F. Scott Fitzgerald Biography
Francis Scott Key Fitzgerald’s life is a tragic example of both sides of the American dream, the joys of young love, wealth and success, and the tragedies associated with excess and failure. He is considered one of the greatest American writers of the twentieth century and his works have embodied the Jazz Age spirit. Fitzgerald wrote novels and short stories, he finished four novels as well as beginning one that was never finished due to his untimely death, as well as writing many short stories with themes of youth and promise with age and despair. His works of literature as well as his personal life have been adapted into films. The dominant influences on F. Scott Fitzgerald were aspiration, literature Princeton, Zelda Scott Fitzgerald, and alcohol.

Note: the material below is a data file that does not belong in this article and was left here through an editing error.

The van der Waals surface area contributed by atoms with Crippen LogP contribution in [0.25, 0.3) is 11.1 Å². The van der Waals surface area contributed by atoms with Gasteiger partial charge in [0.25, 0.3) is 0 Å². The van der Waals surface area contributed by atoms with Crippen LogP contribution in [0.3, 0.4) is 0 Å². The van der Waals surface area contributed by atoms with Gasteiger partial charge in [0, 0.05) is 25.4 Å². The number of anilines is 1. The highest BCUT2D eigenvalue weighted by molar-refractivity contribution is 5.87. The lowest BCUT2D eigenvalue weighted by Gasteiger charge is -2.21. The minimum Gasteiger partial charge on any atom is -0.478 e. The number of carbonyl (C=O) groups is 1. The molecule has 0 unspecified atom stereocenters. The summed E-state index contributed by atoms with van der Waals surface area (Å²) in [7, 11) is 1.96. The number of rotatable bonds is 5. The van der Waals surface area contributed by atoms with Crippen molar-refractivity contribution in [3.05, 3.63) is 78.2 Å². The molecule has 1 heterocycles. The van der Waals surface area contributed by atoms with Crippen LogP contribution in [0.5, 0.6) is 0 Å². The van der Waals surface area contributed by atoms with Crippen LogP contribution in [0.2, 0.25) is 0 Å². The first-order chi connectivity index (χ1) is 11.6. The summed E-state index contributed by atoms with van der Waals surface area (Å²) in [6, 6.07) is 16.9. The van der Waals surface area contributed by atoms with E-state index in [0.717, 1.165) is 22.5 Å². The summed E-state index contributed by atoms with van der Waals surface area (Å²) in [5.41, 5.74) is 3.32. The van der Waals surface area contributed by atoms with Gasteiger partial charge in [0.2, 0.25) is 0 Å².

Francis Scott Fitzgerald was born in St. Paul, Minnesota on September 24, 1896 to an upper-middle class family. He was named after his famous second cousin, three times removed, Francis Scott Key, who wrote the Star Spangled Banner. Edward Fitzgerald, his father, was from Maryland with strong ties to the South. Mary Mollie McQuillan, his mother, was the daughter of and Irish immigrant who became rich as a grocer in St. Paul. Both of his parents were Celtic Catholics. His mother had lost two of her children to epidemics before her son was born. His mother enjoyed showing off her son and was very ambitious for her son socially. Fitzgerald began writing at an early age. His high school newspaper printed his detective stories when he was just thirteen, thus encouraging his writing career.
At Princeton, he dedicated himself to improving his craft as a writer. As a member of the Princeton Class of 1917, Fitzgerald ignored his studies for his literary training. He wrote scripts and lyrics for Princeton Triangle Club musicals and was an avid contributor for the Princeton Tiger and the Nassau Literary Magazine. Although Fitzgerald exceled with his writing at college, he struggled with his...